The other side of this conversation has to do with our view of risk for the sake of the Gospel. There is a lot of sensationalism about laying it all on the line for the sake of the Gospel in the far flung places of the world. We don’t see ourselves as exceptionally brave or courageous. We are just attempting to live out our view of God and his mission in the world through the power of the Gospel in our own lives. I guess what I am saying is that when we come to terms with the things that God values and we attempt to adjust our values to reflect God’s values, we aren’t risking much at all. One could make the argument that to risk life and limb for things that aren’t valuable in God’s value system is a much riskier endeavor.
To quote someone who puts it much more eloquently than I can, “He is no fool who gives what he cannot keep to gain what he cannot lose.” – Jim Elliot
RA: What’s next for the Sanders?
JS: As of October of 2012, we have 8 months left at the To Every Tribe Center for Pioneer Church Planting (CPCP). We will graduate in May of 2013. After graduation, we plan to enroll in a five week missions launch course for the entire family in Colorado, called MTI, which will include pre-field training in the vitals of cross-cultural ministry and language acquisition techniques. Kandy will then spend two weeks receiving intense medical missions training at Equip International in North Carolina. Following this course, we will spend the next few months preparing for the move to PNG.
Our plan is to be in Papua, New Guinea by January of 2014 and start the Pacific Orientation Course (POC) in Madang, PNG. This course consists of 8 weeks of classroom time learning language and culture specific to PNG, and 5 weeks of village living. The remainder of our first term will be spent in Goroka, which is where other To Every Tribe missionaries are currently living. During this time, we will intentionally spend time learning more language and culture, building relationships with the nationals, and taking scouting trips into unreached villages. We pray that during this time we will receive an invitation to live in a tribal village. We hope to eventually build a bush house in that village, where we will live until we are able to build up and train national church leadership. Our first term will likely be 3 years and will end some time in 2017.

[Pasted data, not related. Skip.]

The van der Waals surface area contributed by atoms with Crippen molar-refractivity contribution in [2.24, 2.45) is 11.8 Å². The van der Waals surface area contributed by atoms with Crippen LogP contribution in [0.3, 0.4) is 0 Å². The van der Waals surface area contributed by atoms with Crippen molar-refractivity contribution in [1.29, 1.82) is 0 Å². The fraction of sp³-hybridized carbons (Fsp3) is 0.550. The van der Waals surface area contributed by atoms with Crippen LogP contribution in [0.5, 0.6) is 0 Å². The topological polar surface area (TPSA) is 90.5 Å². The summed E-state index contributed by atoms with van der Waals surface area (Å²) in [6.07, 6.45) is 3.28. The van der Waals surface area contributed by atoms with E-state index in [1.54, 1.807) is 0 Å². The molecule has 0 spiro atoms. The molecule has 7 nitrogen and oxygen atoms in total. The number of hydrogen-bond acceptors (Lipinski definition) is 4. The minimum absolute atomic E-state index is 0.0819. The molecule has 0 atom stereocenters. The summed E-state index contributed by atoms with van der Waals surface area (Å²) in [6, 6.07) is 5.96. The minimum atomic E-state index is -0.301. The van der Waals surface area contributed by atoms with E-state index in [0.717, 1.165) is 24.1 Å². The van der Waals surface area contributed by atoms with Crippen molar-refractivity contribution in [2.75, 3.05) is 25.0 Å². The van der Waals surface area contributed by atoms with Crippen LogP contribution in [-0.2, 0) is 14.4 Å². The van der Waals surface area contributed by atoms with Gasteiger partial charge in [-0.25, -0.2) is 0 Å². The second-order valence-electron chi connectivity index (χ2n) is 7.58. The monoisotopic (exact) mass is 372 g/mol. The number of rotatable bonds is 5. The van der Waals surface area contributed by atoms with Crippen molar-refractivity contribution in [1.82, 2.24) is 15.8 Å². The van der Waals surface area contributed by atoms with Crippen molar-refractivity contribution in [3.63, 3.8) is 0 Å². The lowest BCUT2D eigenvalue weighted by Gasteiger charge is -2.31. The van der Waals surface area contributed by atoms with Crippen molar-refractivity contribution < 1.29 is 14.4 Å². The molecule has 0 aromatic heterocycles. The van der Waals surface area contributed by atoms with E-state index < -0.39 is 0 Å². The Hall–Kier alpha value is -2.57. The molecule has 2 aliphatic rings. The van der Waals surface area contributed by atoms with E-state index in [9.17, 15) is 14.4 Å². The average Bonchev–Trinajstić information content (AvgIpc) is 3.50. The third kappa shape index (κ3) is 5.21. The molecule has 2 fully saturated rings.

We hold these plans loosely, as we know that God can change any or all of them over the next few years. We will continue to rely on His Word and seek counsel from our pastors and leaders at To Every Tribe as we move along on this journey to the unreached.
RA: Thanks, Jeremy.
Continue to pray for the Sanders as they prepare to be Ekballoed (propelled, Matthew 9:38) into the harvest Christ has in Papua New Guinea. To Every Tribe exists to extend the worship of Christ among all peoples by mobilizing, training, and sending missionaries such as the Sanders to plant churches among the unreached. Our passion is getting the gospel to as many unengaged people groups as God enables us so that God is worshiped in the name of Jesus among every tribe and tongue.
There are 3 billion unreached people who will never hear the name of Jesus unless someone is sent to them. 3 billion unreached. 1 mission to proclaim Christ’s name to those who have not yet heard. 3 billion reasons to partner with us in the 1 mission. Will you join with the Sanders and the rest of the To Every Tribe family in mission?